How the secondaries market is shifting

In this extract from The Secondaries Market, published in November, Brian Mooney and Jeremy Joersz of Greenhill Cogent discuss the changing buyer landscape, the increase in GP-led deals and where the market will go next.

As buyside competition has increased over the last few years, dedicated buyers have refined their strategy to focus on segments where they feel they can be most successful. Consequentially, the market has experienced the beginning of a fragmentation in the dedicated buyer universe into two main categories: large portfolio buyers and niche specialty buyers.

Large portfolio buyers use their scale to diligence sizeable transactions efficiently, to cover a majority of the potential fund universe on a real-time basis and to utilise favourable leverage terms to improve expected returns. These buyers have been able to consistently raise multi-billion dollar funds and have generated relatively stable returns for their investors.

Niche speciality buyers focus on gaining an information advantage in a specific segment of the market so that they are optimally positioned when assets in their target universe are available. Niche buyers tend to raise moderately sized funds and are more selective as to the specific assets they purchase. While a concentrated focus has the potential to deliver outsized returns, it does not provide the same level of portfolio diversification, which can help mitigate negative shocks.

This dynamic is largely forcing mid-sized generalist buyers to shift focus towards one end of the spectrum, which has improved demand depth in less traded strategies. Dedicated buyers of real estate, energy and infrastructure have improved the sale-ability of these fund strategies and Greenhill Cogent expects that additional capital and resources will continue to move into these areas of the market. Increased buyer specialisation is also encouraging buyers to use novel transaction structures and financing arrangements, further differentiating a niche strategy from the broader buyer universe.

Proactive GPs

GP-led transactions have been among the fastest growing segment of the secondaries market and the underlying growth drivers of this trend are expected to be prevalent for the foreseeable future. Many early GP-led transactions were driven by firms that needed a transaction in order to stabilise their franchise. However, market acceptance has expanded the profile of GPs interested in exploring a transaction and it now encompasses the full spectrum of manager strategy and quality. Regardless of fund size or historical track record, nearly all managers are actively exploring ways that the secondaries market can help to achieve strategic priorities in an LP-friendly manner.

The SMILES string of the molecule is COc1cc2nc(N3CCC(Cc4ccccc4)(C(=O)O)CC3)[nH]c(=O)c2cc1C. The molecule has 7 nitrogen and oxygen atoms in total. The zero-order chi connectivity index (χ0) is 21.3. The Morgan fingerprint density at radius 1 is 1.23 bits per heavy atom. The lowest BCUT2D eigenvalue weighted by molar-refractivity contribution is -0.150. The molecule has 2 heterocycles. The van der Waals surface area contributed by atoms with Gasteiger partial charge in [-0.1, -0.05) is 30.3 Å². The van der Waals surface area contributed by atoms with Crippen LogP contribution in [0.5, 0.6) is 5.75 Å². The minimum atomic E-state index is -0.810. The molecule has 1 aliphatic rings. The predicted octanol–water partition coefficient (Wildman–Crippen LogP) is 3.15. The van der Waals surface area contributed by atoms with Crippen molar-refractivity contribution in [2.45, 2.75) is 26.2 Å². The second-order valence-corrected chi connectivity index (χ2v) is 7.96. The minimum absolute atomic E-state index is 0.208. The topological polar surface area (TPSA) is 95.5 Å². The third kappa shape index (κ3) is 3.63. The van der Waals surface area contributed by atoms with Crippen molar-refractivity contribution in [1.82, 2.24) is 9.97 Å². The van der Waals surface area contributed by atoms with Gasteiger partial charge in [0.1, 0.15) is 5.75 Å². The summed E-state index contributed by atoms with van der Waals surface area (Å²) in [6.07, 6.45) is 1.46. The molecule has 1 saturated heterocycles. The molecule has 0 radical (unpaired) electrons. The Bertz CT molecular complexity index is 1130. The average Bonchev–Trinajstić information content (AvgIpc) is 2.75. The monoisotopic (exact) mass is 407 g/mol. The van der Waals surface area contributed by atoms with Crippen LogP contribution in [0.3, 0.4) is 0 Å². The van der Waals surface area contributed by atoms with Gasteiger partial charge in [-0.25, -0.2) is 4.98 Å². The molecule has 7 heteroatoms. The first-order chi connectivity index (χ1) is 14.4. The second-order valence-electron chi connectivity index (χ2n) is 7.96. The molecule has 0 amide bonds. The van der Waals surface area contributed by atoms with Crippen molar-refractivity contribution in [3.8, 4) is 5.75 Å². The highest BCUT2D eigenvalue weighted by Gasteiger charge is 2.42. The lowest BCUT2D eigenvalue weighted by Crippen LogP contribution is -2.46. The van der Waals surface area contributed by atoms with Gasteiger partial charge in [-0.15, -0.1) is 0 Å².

The potential emergence of venture and real assets GPs that have launched, or who are considering, a GP-led transaction has the ability to drive volume growth in this segment of the market for some time to come. Transactions with buyout managers should continue to be the bulk of GP market volume in the near term but in the medium term the strategy mix should shift towards other fund strategies.

Conclusion

As transactions are becoming more prevalent, LPs are beginning to take a more active role in shaping GP-led transactions to ensure their best interests are considered throughout the process. Greenhill Cogent expects that as GP-led activity persists, LPs will continue to become more proactive in this segment of the market. The underlying drivers of historical secondaries market growth are still present today and should continue to encourage increased transaction diversification, market depth and LP participation. Secondaries market pricing is currently near record levels and Greenhill Cogent expects that average market pricing should remain stable over the medium term, even as pricing dispersion between individual funds fluctuates. Market supply has diversified away from buyout and venture funds as transaction options in other strategies grow. Increased specialisation of the secondaries buyer universe should further improve market depth and seller optionality. Traditional LPs, asset managers and GPs have on average increased their knowledge of, and participation in, the secondaries market, and Greenhill Cogent expects that this is a structural trend, which is only in the early stages of developing. Given the growing prevalence of the secondaries market, a thorough understanding of the ways in which the secondaries market could be used to more efficiently achieve strategic priorities should be a priority for all institutional investors.

Click here for part I and here for part II of this chapter.

Brian Mooney is a managing director of Greenhill Cogent and has more than 15 years of secondaries market experience. Prior to co-founding Greenhill Cogent,  Brian was part of the investment team at The Crossroads Group where he focused on secondaries acquisitions as well as primary investments and equity co-investments.

Jeremy Joersz is a vice-president at Greenhill Cogent, part of Greenhill’s Capital Advisory group. He joined Greenhill Cogent in 2010 and is a member of  the firm’s secondaries advisory team. He is responsible for all aspects of client engagements and transaction execution, including preparation of engagement materials, valuation analysis, due diligence, structuring and marketing.